I thought Chapter 15 to be the most engaging in today's reading. This chapter was really interesting because it showed how normal Americans who were not struggling as much as all the other characters thus far viewed families such as the Joad's. The theme of compassion was shown very vividly in Chapter 15. It was shown when Al made Mae give the family the bread, when Mae gave the young boys and candy for way cheaper than it was worth, the father spending an extra penny to make his children happy, and when the truckers gave Mae a large tip as they left the truck stop. Everyone helps out everyone if they have any compassion at all and if they are physically able to help.
When Mae sells the peppermint sticks to the father he says:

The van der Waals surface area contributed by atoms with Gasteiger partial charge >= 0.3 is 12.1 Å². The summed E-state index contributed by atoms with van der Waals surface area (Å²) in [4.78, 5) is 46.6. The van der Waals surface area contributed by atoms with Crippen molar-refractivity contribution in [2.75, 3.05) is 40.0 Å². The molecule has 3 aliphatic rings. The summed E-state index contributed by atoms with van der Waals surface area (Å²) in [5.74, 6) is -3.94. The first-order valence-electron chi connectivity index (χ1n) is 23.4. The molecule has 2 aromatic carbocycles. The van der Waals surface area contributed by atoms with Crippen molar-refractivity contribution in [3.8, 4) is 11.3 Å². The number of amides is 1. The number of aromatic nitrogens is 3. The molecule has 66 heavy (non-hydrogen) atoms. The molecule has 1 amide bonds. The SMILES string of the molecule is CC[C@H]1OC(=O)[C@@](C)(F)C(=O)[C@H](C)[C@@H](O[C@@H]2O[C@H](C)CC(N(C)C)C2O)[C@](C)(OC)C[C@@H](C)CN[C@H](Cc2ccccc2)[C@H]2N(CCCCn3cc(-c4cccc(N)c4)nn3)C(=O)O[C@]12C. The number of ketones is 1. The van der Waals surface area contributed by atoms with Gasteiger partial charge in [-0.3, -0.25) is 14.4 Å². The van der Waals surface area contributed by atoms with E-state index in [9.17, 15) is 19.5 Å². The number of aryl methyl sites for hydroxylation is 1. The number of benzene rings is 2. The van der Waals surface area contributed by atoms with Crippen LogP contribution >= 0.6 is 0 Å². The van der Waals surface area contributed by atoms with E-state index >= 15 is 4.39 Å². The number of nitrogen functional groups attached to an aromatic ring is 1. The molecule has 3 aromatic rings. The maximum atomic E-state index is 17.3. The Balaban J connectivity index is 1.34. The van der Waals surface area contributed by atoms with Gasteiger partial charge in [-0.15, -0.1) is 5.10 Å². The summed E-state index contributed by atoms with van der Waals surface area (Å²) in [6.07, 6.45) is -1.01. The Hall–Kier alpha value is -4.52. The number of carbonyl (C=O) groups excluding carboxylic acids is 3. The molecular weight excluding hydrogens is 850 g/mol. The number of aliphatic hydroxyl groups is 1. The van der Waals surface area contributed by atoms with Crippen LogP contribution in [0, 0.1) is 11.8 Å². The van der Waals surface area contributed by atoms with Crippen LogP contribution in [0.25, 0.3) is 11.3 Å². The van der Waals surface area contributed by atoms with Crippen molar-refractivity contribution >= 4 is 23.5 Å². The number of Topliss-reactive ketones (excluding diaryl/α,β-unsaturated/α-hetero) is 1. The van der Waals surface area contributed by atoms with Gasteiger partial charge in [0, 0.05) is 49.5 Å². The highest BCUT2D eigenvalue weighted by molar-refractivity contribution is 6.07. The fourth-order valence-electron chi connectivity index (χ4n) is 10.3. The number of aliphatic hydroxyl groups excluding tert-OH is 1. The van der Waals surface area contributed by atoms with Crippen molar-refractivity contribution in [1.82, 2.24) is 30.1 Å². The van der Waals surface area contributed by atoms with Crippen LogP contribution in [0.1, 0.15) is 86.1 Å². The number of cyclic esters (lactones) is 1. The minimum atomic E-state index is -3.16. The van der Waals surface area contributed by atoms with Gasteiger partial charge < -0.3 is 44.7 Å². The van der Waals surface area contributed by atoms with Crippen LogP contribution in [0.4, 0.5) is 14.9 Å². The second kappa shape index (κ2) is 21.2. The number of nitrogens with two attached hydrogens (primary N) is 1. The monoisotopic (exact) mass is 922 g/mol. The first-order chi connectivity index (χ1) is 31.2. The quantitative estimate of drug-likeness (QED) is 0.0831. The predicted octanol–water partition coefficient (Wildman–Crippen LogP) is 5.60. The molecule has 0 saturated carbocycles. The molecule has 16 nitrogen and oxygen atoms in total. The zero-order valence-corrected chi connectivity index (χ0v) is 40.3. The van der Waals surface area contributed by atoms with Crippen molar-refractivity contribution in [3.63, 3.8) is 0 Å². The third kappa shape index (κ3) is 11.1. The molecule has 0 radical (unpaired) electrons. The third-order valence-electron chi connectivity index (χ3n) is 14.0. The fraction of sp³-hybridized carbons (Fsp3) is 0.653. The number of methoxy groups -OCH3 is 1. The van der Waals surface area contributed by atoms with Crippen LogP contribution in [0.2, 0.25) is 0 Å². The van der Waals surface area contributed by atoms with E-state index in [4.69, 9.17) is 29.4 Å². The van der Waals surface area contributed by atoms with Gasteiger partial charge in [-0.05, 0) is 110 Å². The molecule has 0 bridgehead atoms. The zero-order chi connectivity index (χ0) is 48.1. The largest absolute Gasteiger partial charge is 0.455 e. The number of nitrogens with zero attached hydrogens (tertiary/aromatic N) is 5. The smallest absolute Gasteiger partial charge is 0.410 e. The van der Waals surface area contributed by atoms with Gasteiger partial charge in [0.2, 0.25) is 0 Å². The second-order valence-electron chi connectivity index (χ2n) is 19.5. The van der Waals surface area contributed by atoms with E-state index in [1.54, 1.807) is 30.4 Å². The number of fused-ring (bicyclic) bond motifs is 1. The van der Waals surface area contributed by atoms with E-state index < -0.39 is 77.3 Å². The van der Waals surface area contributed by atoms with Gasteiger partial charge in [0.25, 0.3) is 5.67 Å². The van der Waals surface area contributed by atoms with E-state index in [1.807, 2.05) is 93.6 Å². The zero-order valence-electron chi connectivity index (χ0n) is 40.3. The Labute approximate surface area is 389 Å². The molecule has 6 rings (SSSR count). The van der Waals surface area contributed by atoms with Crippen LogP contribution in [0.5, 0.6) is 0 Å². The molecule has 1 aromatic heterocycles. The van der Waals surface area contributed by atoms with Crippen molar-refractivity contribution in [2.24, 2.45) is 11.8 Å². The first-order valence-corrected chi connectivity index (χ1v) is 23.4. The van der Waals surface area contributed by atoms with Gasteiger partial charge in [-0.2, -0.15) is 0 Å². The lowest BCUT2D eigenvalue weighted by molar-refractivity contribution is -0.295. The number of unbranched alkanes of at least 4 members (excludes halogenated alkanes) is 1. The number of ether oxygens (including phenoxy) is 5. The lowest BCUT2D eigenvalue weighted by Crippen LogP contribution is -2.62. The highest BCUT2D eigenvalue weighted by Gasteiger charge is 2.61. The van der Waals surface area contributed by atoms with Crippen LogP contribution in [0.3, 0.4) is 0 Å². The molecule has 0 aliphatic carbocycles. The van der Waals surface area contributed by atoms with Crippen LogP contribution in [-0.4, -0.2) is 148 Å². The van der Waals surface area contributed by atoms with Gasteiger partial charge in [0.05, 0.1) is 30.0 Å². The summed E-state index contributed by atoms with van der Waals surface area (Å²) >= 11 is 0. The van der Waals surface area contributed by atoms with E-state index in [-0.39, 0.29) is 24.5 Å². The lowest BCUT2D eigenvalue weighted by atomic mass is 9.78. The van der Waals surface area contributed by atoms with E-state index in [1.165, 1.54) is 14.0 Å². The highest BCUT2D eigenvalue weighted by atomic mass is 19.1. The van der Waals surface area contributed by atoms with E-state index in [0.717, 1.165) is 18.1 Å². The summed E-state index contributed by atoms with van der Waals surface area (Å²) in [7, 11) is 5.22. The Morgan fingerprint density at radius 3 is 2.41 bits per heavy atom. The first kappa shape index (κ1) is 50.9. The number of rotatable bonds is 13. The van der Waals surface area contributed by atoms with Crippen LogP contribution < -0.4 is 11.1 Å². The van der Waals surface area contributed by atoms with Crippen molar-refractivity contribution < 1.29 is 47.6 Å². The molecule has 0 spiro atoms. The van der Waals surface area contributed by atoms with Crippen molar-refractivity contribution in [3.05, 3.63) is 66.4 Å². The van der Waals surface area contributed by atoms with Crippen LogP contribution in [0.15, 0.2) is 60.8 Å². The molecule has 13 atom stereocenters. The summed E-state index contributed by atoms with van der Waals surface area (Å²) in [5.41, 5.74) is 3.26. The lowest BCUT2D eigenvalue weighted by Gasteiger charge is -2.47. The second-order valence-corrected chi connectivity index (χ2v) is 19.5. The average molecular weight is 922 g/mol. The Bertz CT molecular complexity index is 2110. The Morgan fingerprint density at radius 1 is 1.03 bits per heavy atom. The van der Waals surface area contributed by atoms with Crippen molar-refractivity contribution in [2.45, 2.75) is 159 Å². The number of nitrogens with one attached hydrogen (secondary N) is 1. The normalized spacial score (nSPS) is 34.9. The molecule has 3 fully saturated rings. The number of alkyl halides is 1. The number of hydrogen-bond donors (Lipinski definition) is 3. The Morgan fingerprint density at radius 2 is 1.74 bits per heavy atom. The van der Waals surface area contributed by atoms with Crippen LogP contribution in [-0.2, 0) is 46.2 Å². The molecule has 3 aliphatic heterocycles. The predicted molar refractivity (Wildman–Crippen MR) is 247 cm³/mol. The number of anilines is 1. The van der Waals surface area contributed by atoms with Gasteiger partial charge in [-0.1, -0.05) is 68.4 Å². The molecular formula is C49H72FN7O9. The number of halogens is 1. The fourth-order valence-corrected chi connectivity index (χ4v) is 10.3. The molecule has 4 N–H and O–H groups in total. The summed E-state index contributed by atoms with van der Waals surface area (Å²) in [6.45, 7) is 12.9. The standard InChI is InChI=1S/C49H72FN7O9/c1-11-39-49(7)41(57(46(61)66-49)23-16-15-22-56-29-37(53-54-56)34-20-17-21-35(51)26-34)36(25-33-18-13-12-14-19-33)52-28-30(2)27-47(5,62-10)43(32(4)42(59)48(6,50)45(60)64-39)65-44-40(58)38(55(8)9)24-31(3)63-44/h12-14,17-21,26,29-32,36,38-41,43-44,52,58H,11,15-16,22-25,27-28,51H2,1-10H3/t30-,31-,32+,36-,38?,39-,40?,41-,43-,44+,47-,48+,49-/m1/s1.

"Is them penny candy, ma'am?"
Mae moved down and looked in. "Which ones?"
"There, them stripey ones."
The little boys raised their eyes to her face and they stopped breathing; their mouths were partly opened, their half-naked bodies were rigid.
"Oh- them. Well, no- them's two for a penny."
This passage shows how Mae almost did not sell the candy to the father because it was worth more, but she realized his trouble, felt compassion and sold the candy for cheaper to make the young, troubled boys happy.